The Klecker Family Running Circus
LØPE MAGAZINE – Issue No. 019, March 2020
Words and Illustrations by Liam Boylan-Pett
Photos courtesy of Sarah Klecker
Barney Klecker pulled into the gas station and zipped the Ford Excursion to an open pump. He shifted into park, and turned to his wife, Janis, in the passenger seat, and their six kids in the back. “Fifteen minutes,” he said. “You know the drill.”
Mary, John, Sarah, Joe, Bit, and James all rushed out of the van, which had been packed by Janis the night before—a Jenga-stack of bags in the back along with a cooler filled with veggies and peanut butter sandwiches. They had been on the road since about four in the morning, heading west to Colorado for a family vacation from Minnetonka, Minnesota, a suburb of Minneapolis. This was how the Kleckers traveled—six kids made flying too expensive. So yes, the Kleckers knew the drill. They took turns using the restroom and picking out a few snacks while Barney filled the tank.
Once everyone had taken care of the essentials, they gathered next to the gas station, where Barney made one more announcement: “Let’s race.”
Then, the Klecker kids raced. They would set a course—say, around the gas station–and then two or three would take off in a sprint. Eight years separated the oldest from the youngest, so Barney and Janis handicapped the races, giving the younger kids a start line farther up the course. The Kleckers would run around the gas station, and out-and-back to a street sign in a frenzied ten-minute period filled with races that added up to about one mile per kid, Barney estimated. A mini track meet condensed into ten minutes where everyone would double and triple.
This was not some new trick. It was the norm for the Kleckers, who used to run down and back on the cul-de-sac on Christmas morning before opening presents. When road-tripping, a race on the side of the highway was a welcome respite from sitting in the car. Plus, Barney would give out candies to the race winners—those circus peanuts, the orange marshmallow candy, being a top prize. The races complete, the kids laughed and shouted as they piled and crammed back into the van, which had a custom paint job depicting a crowd of runners and leaves that had been designed by the same person who designed the Twin Cities Marathon logo. Once they settled—the kids’ heavy exhales filling the back seats—Barney shifted the van into drive and it lurched forward, the road trip commencing again. It was how the Kleckers traveled, from one rest stop to the next and a chance to run around or chase the family van down a country road.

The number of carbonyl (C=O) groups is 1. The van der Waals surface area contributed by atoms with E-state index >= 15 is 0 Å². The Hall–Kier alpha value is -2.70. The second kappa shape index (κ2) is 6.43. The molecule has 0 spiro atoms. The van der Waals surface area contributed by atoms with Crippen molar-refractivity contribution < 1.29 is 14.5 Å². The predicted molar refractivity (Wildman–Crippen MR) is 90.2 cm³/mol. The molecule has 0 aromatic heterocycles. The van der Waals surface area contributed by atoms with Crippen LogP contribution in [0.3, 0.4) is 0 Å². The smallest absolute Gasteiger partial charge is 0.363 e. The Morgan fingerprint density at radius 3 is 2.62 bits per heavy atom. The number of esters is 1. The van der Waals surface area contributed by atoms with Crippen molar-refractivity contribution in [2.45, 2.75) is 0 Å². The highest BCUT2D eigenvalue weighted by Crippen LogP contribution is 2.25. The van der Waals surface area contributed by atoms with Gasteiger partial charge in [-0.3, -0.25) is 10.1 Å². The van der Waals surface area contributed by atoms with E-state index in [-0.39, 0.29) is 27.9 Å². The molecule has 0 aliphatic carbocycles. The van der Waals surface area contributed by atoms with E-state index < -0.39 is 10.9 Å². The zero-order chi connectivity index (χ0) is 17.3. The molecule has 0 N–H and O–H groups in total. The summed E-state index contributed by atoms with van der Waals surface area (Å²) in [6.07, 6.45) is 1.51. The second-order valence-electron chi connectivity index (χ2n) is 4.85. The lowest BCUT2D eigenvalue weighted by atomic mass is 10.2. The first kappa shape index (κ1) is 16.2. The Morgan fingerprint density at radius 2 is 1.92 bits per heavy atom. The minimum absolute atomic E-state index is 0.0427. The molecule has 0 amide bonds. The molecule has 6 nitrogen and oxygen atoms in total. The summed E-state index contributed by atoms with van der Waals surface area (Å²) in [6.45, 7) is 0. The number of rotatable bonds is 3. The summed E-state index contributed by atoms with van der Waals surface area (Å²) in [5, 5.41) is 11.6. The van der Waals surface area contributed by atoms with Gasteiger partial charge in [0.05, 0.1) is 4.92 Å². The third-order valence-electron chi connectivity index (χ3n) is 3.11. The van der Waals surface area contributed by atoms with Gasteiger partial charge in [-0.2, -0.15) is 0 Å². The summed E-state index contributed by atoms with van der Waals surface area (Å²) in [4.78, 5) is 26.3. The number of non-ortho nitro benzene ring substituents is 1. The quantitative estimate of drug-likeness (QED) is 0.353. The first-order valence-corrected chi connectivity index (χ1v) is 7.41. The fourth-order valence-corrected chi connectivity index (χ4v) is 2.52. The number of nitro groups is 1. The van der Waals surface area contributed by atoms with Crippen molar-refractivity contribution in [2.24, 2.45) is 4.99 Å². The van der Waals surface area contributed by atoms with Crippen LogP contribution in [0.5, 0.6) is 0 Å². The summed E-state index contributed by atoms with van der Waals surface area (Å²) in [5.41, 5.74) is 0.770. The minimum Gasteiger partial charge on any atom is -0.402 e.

Running was the norm. It had been since Barney and Janis began dating in the late 1970s. Barney would set the 50-mile world record and Janis would win the 1992 Olympic Trials marathon before their family started to grow.
Running remains the norm for the Kleckers. In fact, at one point in 2011, there were five Kleckers on the cross-country team at Hopkins High School. Today, Joe (the fourth Klecker kid) is a senior at the University of Colorado, where he is one of the best runners in the N.C.A.A. (The recently cancelled outdoor season could mean Joe has run his last race for Colorado.)
Back when they were racing around gas stations during road trips, the Klecker kids thought that’s what every family did on a road trip. It wasn’t until they got older that they realized they were unique—that they were, as Sarah (the third Klecker kid) told me, a “weird family of runners.”
Weird runners, it turns out, can work.
* * *
There are a few stories when it comes to how Barney Klecker met Janis Horns, but back in the day, a few articles in the Star Tribune in the 1980s said it all started with a race photo.
There was an early-fall 10-K in Minneapolis in 1979, and after the race, one of the race organizers was looking through a stack of photos from the run. The race organizer showed one photo to his friend Barney Klecker. “I’m going to ask her out,” the race organizer said, pointing to the woman in the photo, who happened to be Janis.
Barney, then 28, was a minor celebrity in the Minneapolis running scene at the time and was soon going to be racing the City of Lakes Marathon (now the Twin Cities Marathon), a race he won in 1977. He would have been lying if he said Janis hadn’t piqued his interest.
Janis was going to be at the City of Lakes Marathon, too. Janis, then 19, had started running only months earlier, but decided to line up with the 1,500 others running through Minneapolis in October 1979. She went in with a plan of running the first 15 miles as a long workout. Then she would drop back to run the final 11 miles with her mother, Mae, who was shooting for a Boston Marathon qualifying time.
But Janis hit the 15-mile mark in third place. So, she kept going, and finished third in 2 hours, 58 minutes, 32 seconds—her mom got that B.Q., even without her help.
When Janis crossed the finish line, Barney—who had defended his title nearly 40 minutes ahead of her—recognized her from the photo. He was still interested. A few days later Barney asked the race director if he had asked her out yet.
When he hadn’t, Barney decided to give her a call.
This, however, is where family stories diverge, not only from the newspaper articles of the ’80s, but between Janis and Barney, too. The Klecker kids all laugh when asked how their parents met, each saying it depends who you ask.